Note: This letter was originally published in the April 14 print edition of the Forest Park Review.

A quick look at any real estate website tells the story of a Forest Park that is experiencing rapidly rising home prices. A few months ago, a new single-family home sold for over $700,000, and two additional new constructions are currently on the market for a similar price.

I first moved to Forest Park in 2007, while the real estate market was red-hot, and today’s prices are comparable. Trends have started in the same way all over the country and the Chicagoland area. What follows is rapid gentrification, increasing rent prices, and displacement of longtime residents.

But the Illinois General Assembly has a rare chance in the next few weeks to pass a law that could go a long way in making sure housing remains affordable in Forest Park and across the state. The Illinois House, under the speakership of our very own state Representative Chris Welch, will be voting on whether to lift the ban on rent control. The pending bill does not enact rent stabilization for all of Illinois. Rather, it simply allows municipalities like Forest Park to enact rent stabilization ordinances if their voters see fit. Currently, even home-rule jurisdictions are prohibited from doing so.

Over half of all renter households in Speaker Welch’s district are rent-burdened, with nearly a third of all renter households facing a severe cost burden. Among households making 35-50 thousand dollars a year, the rate of rent-burdened households increased by almost half from 2014 to 2019. And these are pre-pandemic statistics; what lies ahead is scary.

For his constituents and for the entire state, Speaker Welch must support and advocate for HB 116, lifting the ban on rent control. That ban was put in place after the real estate industry and the American Legislative Exchange Council (ALEC) spent a ton of money and got it passed in 1997. ALEC is famous for its attempts — often successful — to enshrine right-wing policies in all 50 states. Examples include Stand Your Ground laws; laws against “homosexualising society”; voter ID laws after ALEC claimed that voter fraud led to President Obama’s victory; anti-immigrant laws in Arizona, later partially struck down by the Supreme Court of the United States; “criminal justice” laws advocating for private prisons and harsh sentencing; and laws prohibiting municipalities from creating internet broadband utilities.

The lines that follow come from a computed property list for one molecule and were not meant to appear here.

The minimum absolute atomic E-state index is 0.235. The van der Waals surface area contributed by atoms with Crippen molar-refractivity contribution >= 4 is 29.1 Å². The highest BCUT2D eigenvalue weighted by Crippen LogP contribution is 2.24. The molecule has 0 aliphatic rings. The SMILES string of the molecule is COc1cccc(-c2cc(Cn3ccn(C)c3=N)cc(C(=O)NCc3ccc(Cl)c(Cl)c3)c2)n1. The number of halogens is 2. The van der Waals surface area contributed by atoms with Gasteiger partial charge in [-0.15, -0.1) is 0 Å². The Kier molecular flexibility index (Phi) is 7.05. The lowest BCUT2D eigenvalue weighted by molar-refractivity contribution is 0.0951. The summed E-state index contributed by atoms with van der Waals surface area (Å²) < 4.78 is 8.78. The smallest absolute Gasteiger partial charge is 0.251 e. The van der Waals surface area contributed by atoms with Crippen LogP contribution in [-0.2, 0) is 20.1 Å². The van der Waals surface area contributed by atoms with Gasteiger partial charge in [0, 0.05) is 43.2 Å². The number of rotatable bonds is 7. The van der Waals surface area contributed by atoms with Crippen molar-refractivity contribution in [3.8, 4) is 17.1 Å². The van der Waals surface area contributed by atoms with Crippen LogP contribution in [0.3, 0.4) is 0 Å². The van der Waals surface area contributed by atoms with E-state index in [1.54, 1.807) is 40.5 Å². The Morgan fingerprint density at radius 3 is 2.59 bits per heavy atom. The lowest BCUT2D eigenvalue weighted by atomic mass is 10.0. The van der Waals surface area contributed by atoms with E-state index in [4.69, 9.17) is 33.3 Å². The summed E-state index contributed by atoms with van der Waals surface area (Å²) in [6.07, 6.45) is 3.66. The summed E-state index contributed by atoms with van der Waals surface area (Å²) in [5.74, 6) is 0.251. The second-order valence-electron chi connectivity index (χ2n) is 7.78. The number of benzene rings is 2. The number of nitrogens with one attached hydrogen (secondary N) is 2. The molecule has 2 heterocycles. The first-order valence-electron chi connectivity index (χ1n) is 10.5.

The ban on rent control is a reminder that at one point, we allowed right-wing and big-business interests to write our laws. Speaker Welch, and the entire General Assembly, have a chance to right that wrong by putting the power back in the hands of the people and giving every village and city in this state the ability to decide whether it wants to enact rent control.

Passing HB 116 on the floor of the House and sending it to the Senate is the first step toward ensuring that Forest Park residents do not get displaced in the next few years.

Tamer Abouzeid is a Forest Park resident and Chicago civil rights attorney.